By Hal Collier
I retired from the Los Angeles Police Department in 2005, after thirty-five years as a street cop. I spent most of my time working Hollywood Division, the Entertainment Capital of the World. It was entertaining to say the least.
I worked with some of the best cops and a few of the worst cops in the world. Together we laughed and far too often, we cried. We attended more cop funerals than we should have and we often hid our emotions. That’s just the way cops deal with the job. Some think that all goes away when cops retire. WRONG.
From your first day of work, you start thinking about the time that you can retire. You envision living on a beach or in a mountain cabin, sipping cocktails as the sun sets. Well the truth is a little different. It’s still good, but just a little more realistic. Some are more likely to find themselves drinking a warm beer while sitting on a Barca lounger chair.
I seldom let my neighbors know what kind of work I did. Example, a neighbor once knocked on my door late one night to settle a dispute with her boyfriend. I told her to call the police. My department frowns on me doing police work in my pajamas. Now that I’m retired I still watch strangers in my neighborhood, but I don’t do police work anymore—at least not when I’m awake. Asleep, I still chase bad guys and once solved the Black Dahlia case. Unfortunately in the morning I couldn’t remember the answer.
Shortly after retiring, I’m sitting in my Eagle Rock home and I hear some gunshots. Now I know the difference between gunshots and firecrackers. I also know the difference between an ambulance siren and a police car siren. When you pin on that badge and work for a period of time you become a cop for life. Taking off the badge for the last time does not stop the years of training and experience that cops developed.
I hear a lot of police sirens and soon the police helicopter is circling about six blocks east of my house. I know it’s something big. A different neighbor who knew I was a cop calls and asks, “what’s going on?” I tell her I’ll find out.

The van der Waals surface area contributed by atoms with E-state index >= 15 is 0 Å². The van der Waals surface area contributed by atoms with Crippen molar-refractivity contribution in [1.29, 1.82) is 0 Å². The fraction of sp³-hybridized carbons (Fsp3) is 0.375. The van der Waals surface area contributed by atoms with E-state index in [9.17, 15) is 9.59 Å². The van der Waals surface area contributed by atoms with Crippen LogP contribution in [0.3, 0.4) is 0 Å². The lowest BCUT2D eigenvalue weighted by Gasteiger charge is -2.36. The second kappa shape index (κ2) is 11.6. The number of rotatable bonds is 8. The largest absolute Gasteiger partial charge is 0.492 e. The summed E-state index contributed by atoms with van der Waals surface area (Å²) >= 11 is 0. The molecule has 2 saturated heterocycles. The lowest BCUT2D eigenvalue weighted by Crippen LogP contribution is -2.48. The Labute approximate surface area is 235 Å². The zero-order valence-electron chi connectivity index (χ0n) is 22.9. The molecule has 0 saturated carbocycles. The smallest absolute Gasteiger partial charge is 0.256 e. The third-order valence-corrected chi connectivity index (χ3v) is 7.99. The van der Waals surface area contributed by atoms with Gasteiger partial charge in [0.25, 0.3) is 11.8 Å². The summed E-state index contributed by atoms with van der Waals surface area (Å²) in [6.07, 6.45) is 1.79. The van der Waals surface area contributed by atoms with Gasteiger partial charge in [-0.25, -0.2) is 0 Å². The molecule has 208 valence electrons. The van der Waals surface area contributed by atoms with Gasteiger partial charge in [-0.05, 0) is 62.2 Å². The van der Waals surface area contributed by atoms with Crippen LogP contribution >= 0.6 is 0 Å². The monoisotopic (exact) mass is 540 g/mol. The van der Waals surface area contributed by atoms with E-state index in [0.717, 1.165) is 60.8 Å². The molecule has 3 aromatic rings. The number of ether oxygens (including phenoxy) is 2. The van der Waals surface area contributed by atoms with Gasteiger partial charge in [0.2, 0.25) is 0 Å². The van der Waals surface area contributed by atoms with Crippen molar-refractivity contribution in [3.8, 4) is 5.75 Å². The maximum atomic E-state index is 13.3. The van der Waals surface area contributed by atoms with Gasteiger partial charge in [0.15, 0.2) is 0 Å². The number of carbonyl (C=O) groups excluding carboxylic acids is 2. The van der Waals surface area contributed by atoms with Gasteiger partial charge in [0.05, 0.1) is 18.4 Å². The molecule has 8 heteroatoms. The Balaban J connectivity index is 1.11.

I live in Northeast Division and don’t know anyone in the Watch Commanders office who might know me, so I call the Hollywood Watch Commander. They can check the source of the call on the computer. I call the inside line and get the PSR, (Police Service Representative.) I’ve only been retired a few months but she doesn’t know me. I ID myself as a recently retired police officer from Hollywood and ask her about the shooting in Northeast. She tells me that she can’t give out that information to the G.P.
I ask who the Watch Commander is and she tells me. It’s a sergeant I worked with, he remembers me. Cool, I’m going to get the info. He refers me back to the PSR. She tells me again that since I’m retired, I’m GP and not entitled to the information on the shooting.
A few months earlier I was a sergeant and often the Watch Commander of one of the busiest Divisions in the city of Los Angeles. I made decisions that might cause me an early retirement, the departments choice not mine. Now I’m G.P.
I wasn’t familiar with the term G.P. so I asked what’s G.P.? She calmly and professionally told me your General Public!!! I knew that night that I was retired and no longer a cop. It was a hard pill to swallow. I discussed with my wife getting a tattoo “GP” but she objected.
Next I’ll discuss how cops deal with being “G.P.”